Delta’s police chief is reaching out across the country calling for a new policing model for Canada’s ports, saying it’s a “matter of national security significance that directly impacts the safety and security of our communities and our nation’s economy.”
Chief Neil Dubord wrote Nov. 2 to the Canadian Association of Chiefs of Police asking for support for a report commissioned by the City of Delta and Delta Police, which says there’s an urgent need to change the approach to policing of Canada’s ports, such as Deltaport.
Currently, there is no full-time police force, after the Ports Canada Police were disbanded in 1997.
Organized crime is using the ports for export and import of contraband and other illegal activities, “that threaten the safety and integrity of our supply chain and the safety of our communities,” Dubord said.
The strategic and economic importance of our ports, “cannot be overstated …”
Dubord included the document, Policing our Ports: A Report to the City of Delta, written by Peter German and Associates that was released in September.
The report suggests several possible policing models and recommends a $10 surcharge on every container shipped through Canada’s ports to fund them.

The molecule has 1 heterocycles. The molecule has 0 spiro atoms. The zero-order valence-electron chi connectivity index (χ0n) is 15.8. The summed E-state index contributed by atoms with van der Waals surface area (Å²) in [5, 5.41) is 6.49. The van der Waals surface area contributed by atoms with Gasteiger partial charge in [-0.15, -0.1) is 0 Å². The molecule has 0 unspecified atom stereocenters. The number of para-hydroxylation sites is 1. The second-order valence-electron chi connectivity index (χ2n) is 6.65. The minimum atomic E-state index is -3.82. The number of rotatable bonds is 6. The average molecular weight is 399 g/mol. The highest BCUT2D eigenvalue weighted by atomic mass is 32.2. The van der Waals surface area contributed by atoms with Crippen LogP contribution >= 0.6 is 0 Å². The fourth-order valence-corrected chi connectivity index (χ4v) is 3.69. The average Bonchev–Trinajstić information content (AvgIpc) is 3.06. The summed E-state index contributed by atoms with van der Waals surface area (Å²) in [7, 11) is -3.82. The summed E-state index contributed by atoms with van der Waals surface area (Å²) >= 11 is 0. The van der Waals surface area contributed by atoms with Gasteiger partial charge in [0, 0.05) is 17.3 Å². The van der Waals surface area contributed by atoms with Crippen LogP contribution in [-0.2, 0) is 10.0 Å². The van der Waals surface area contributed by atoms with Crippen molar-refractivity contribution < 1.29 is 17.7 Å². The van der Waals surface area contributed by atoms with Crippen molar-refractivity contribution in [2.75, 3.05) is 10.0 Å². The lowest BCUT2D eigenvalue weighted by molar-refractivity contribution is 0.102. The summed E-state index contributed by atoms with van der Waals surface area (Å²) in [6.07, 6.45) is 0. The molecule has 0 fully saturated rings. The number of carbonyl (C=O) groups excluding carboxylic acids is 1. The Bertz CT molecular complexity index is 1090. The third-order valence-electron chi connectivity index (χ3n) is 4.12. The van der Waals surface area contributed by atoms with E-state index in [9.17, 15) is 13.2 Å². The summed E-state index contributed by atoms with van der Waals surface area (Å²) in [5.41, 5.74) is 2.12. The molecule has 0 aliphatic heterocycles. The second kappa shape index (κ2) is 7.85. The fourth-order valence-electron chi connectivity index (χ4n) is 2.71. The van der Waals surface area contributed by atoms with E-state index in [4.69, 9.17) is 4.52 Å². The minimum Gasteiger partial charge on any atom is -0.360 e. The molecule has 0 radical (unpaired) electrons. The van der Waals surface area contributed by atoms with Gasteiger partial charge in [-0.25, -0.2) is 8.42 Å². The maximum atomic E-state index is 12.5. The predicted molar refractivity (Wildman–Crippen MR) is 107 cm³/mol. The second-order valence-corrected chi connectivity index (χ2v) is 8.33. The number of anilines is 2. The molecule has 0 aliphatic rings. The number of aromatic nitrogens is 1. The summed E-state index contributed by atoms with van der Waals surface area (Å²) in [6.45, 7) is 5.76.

Dubord said he’s asking for the police chiefs’ endorsement saying the association is a “powerful catalyst” in advocating for needed changes, “to enhance security at our ports.”
Dubord told the Delta Police Board at its October meeting that he doesn’t think there is support for a separate ports police, but there was some support for a port patrol done by either Vancouver or DPD, with an investigative element.
He said in October there’s been no response from Ottawa.
Delta Mayor George Harvie pressed the case with MPs in Ottawa in September, noting that many ministers, except Delta MP Carla Qualtrough, didn’t even know there wasn’t a dedicated port policing force.